Farm Collectibles ... the Old Way
Arkansas collector preserves the past and old way of life with intricate restorations of farm collectibles
Roy Nelson with his John Deere mower. Manufactured in 1936, the horse-drawn mower weighs about 1,500 pounds. Roy completely restored the implement after finding it covered with dirt and rust.
Roy Nelson, Clinton, Ark., wants to preserve machines and implements that are the tangible history of farming in the south-central United States for the last 100 or more years.
He expends the kind of energy and resources on his collection that one might expect from a business, but he doesn't do it for money, and he sees trade in such objects as counter to his purposes. A caring, practical historian of old farm equipment, Roy collects the treasures with no small difficulty wherever they've been left, and then treats them as if they are alive, but sick and dependent on him for recovery.
"I completely rebuild every one of these machines," he says, "so that they will do the job they were designed to do. All of my equipment, whatever it takes to fix it, that's what it gets."
At 76, Roy is definitely hitting on all cylinders. He laboriously and happily works on old machines, collects others, tends to the many plants in his greenhouse (which he built), works a huge garden with his old 1947 Ford "Super C" tractor, and even fixes the occasional golf cart.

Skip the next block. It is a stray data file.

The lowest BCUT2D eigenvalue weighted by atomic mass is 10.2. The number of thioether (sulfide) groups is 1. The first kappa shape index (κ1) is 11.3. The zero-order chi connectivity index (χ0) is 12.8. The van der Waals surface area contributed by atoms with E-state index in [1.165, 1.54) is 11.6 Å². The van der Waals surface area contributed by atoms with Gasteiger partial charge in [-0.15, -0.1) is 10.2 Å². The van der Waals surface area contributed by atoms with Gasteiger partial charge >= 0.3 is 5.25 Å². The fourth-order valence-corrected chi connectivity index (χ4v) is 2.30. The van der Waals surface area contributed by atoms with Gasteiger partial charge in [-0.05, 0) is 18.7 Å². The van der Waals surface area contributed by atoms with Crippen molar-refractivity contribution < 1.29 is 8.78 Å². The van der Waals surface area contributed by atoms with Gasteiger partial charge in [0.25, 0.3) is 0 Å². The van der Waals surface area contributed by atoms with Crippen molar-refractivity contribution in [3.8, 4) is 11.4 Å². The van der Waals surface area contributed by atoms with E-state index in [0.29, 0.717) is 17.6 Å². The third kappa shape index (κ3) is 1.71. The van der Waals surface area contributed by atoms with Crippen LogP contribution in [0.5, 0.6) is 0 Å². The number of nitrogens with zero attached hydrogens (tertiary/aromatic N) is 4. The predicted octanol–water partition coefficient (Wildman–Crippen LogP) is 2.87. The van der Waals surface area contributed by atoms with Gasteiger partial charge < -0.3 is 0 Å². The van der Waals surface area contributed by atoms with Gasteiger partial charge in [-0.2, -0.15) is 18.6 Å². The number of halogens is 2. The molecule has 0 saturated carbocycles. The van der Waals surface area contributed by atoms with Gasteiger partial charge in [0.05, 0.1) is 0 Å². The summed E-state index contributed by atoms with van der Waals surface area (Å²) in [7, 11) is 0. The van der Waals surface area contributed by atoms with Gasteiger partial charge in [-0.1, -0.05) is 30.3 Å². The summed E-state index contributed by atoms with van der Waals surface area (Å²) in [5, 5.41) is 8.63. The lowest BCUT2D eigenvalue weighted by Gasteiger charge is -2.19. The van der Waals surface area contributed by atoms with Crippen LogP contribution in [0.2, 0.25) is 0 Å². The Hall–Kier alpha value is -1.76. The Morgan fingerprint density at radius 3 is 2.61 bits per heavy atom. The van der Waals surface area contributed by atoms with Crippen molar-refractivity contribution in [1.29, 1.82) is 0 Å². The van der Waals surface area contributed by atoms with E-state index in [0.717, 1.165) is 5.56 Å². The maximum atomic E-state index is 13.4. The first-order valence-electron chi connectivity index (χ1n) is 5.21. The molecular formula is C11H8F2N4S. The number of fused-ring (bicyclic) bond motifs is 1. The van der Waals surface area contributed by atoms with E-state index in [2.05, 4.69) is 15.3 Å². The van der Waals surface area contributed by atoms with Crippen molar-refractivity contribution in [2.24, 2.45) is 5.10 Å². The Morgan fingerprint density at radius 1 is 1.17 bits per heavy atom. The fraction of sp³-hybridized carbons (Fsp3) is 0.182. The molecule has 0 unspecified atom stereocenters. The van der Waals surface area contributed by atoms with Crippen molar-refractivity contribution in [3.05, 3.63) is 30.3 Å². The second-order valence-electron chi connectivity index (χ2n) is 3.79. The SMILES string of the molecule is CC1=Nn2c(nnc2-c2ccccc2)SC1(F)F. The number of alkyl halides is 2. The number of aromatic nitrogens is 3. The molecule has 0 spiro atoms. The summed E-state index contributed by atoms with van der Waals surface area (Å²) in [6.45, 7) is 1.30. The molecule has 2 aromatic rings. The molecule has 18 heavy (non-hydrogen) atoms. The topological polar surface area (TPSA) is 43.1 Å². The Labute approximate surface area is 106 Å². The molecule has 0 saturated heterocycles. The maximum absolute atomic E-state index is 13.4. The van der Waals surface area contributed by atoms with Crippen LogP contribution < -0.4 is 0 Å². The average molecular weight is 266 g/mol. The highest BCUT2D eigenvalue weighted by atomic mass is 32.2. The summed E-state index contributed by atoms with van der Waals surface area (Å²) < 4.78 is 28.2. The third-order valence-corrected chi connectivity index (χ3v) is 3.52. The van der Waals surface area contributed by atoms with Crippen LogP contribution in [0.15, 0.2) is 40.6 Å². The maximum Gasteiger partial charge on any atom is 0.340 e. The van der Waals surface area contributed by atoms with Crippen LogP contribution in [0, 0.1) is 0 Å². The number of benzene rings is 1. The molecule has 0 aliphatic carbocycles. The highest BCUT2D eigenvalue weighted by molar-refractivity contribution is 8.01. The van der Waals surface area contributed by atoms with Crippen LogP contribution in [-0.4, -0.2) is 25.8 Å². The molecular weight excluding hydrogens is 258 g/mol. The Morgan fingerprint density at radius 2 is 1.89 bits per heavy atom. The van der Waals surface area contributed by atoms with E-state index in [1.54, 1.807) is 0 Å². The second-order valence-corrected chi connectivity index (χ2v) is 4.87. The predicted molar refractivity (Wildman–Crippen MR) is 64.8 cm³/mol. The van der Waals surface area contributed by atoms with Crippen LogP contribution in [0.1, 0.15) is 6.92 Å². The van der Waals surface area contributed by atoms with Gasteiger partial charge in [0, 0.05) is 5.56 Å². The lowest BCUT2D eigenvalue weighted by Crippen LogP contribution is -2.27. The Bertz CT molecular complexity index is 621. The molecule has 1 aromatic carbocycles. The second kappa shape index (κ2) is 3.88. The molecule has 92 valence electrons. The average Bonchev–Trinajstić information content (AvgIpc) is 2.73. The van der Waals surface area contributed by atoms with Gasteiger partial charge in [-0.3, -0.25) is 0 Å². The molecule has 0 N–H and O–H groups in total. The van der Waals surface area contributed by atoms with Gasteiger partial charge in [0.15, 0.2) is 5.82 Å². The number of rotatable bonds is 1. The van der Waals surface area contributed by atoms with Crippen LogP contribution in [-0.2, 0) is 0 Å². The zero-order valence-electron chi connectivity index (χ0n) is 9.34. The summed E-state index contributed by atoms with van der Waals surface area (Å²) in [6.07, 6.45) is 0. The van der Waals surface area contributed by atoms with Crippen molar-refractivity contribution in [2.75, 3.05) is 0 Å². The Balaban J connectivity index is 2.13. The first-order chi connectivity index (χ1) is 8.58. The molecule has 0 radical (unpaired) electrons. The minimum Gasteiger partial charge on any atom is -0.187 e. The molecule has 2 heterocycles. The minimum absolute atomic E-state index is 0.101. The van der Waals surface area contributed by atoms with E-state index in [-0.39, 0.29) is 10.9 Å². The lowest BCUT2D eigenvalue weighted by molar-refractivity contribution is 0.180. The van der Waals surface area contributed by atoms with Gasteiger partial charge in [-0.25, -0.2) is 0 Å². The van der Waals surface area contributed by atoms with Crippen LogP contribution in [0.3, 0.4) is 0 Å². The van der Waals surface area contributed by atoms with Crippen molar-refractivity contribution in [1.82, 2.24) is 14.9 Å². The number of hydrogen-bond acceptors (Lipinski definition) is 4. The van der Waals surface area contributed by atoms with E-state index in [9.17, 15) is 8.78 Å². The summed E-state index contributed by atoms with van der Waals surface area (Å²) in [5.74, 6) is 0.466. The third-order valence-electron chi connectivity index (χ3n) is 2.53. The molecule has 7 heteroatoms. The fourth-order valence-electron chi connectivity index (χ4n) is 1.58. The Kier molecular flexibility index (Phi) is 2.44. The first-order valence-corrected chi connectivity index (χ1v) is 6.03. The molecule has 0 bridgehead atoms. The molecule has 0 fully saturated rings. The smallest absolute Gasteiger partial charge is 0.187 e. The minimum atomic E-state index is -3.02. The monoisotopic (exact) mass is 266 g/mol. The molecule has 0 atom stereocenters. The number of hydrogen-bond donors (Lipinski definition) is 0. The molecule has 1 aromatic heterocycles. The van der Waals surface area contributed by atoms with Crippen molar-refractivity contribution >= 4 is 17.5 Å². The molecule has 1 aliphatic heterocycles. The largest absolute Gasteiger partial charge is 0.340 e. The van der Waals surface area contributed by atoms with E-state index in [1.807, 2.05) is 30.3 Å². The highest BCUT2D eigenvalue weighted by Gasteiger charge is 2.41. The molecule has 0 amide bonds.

"I feel like I'm 25," he says, as he pulls around a 50-pound horse-drawn "hillside plow" and demonstrates how it works.
Most of the machinery that Roy fixes date from 1850 to 1955. About 155 pieces – seed planters, plows, mowers, stump grinders, tractors and stationary engines – are completely restored and in perfect working order. Another 50 or more await restoration. Many of the pieces in his collection may be one-of-a-kind, especially some of the engines from the 1920s and '30s. Twice a year, he displays parts of his collection at shows put on by clubs in nearby Damascus and Bee Branch.
Born in 1923 in Morehead, Iowa, Roy learned blacksmithing and farming in the early 1930s, when horses and mules still provided much of the power. Later, he worked as a welder, welding bridges and locomotive parts for the Union Pacific Railroad. Later still, he worked as a truck and car mechanic. In the 1940s, he worked at the Boeing plant in Omaha, Neb., putting together B-26s and B-29s, including the Enola Gay, the B-29 that dropped the atomic bomb on Hiroshima. In 1979, Roy moved to a rural area near Clinton. There, he cleared 50 acres and farmed with an old tractor, even grinding his own flour and meal.
"I farmed the basic way just for meanness," he says with a smile. "I just like doing things the old way."
Clearly, the old ways are familiar.
"I never really had a profession," Roy says. "I just did a lot of different things. But I doubt very much that there's an engine made up until 1971, diesel or gas, that I haven't been into.
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